Photo of the children of Ibrahim and Taghreed Kilani.  Ibrahim’s family, including his five children and his wife, were killed in an Israeli airstrike on the Al Salam Tower in Gaza City. The Kilanis took refuge there after Israeli planes dropped leaflets instructing the residents of Beit Lahiya to go to the Gaza City. Ibrahim and his children were German citizens.

Photo of the children of Ibrahim and Taghreed Kilani. Ibrahim’s family, including his five children and his wife, were killed in an Israeli airstrike on the Al Salam Tower in Gaza City. The Kilanis took refuge there after Israeli planes dropped leaflets instructing the residents of Beit Lahiya to go to the Gaza City. Ibrahim and his children were German citizens.

“Ibrahim was known in Gaza for being a great architect. Many well-off Gazans from the Diaspora hired him to design and build their houses so they have a nice place to live once they return here,” explained Saleh, one of Ibrahim's brother.

Ibrahim and all his children were German citizens; nevertheless Germany has never voiced any protest against the killing of its citizens nor have his two children in Germany, Ramsi and Layla, ever received official condolences from the government.

The realization of the documentary has opened a door for one of the families for them to begin their struggle for justice. Anne Paq has assisted the Shuheibar family to report to human rights NGOs that components manufactured in France were found in bombs that killed three of their children - and seriously wounded two more. Military experts hired by French human rights NGO ACAT confirmed that the piece was produced by a French company Eurofarad, later acquired by Exxelia Group.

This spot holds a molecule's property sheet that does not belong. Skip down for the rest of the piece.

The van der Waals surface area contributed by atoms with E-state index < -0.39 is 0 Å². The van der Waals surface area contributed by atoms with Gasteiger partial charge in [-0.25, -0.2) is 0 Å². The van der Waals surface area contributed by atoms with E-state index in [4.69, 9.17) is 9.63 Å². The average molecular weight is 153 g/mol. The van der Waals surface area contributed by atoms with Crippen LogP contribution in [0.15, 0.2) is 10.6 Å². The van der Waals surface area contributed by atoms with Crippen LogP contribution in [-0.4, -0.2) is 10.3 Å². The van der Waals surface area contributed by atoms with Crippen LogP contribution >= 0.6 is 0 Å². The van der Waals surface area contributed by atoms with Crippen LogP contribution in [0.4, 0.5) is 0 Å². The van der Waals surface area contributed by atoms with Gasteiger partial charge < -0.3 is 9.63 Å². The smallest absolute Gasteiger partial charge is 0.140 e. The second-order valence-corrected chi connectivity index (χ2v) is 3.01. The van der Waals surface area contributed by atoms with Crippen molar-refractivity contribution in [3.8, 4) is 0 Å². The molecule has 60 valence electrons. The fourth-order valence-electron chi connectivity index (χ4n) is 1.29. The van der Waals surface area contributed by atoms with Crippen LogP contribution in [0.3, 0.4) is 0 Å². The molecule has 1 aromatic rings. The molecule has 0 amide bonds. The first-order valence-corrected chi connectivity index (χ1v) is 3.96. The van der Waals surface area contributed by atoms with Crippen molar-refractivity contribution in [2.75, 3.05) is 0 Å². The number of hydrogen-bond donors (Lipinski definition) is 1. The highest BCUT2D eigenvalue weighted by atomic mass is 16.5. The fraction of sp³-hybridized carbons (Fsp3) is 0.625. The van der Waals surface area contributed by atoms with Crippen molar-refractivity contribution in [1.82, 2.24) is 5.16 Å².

On June 29, Ancile Avocats and ACAT, on the behalf of the Shuheibars family, submitted a two-pronged complaint to French prosecutor accusing Exxelia of complicity in manslaughter and war crimes. This is the first time that a Palestinian family has attempted to file a complaint against a private company in France, and possibly in Europe, for such case.

ACAT denounces "the blatant impunity for war crimes committed in Gaza" and has launched a "call for accountability of the military industry." According to the plaintiffs, "no military targets were prescribed" for the attack of July 17 against the Shuheibar house.

Survivor Basel Shuheibar (10), just two months after the drone strike, which left three of his cousins dead.  The drone strike left him with serious head, arm and hand injuries as well as trauma.

Survivor Basel Shuheibar (10), just two months after the drone strike, which left three of his cousins dead.  The drone strike left him with serious head, arm and hand injuries as well as trauma.

"Exposure and awareness raising is not enough. The question of justice is crucial. If there is no justice for the crimes that were committed, then Israel continues to enjoy total impunity, and has a green light to launch another deadly offensive against the Gaza Strip," concluded Paq.

Caption header photo: From left, Wassim (9), Afnan (8) and Jihad (10) Shuheibar. The three Shuheibar children were killed July 17, 2014 by a missile fired from an Israeli drone, while playing on the roof of the family home. The small black piece in the center was part of the missile that killed the three children. It was produced in France. In June 2016, the Shuheibar family filed a complaint against the French manufacturer for complicity in war crimes.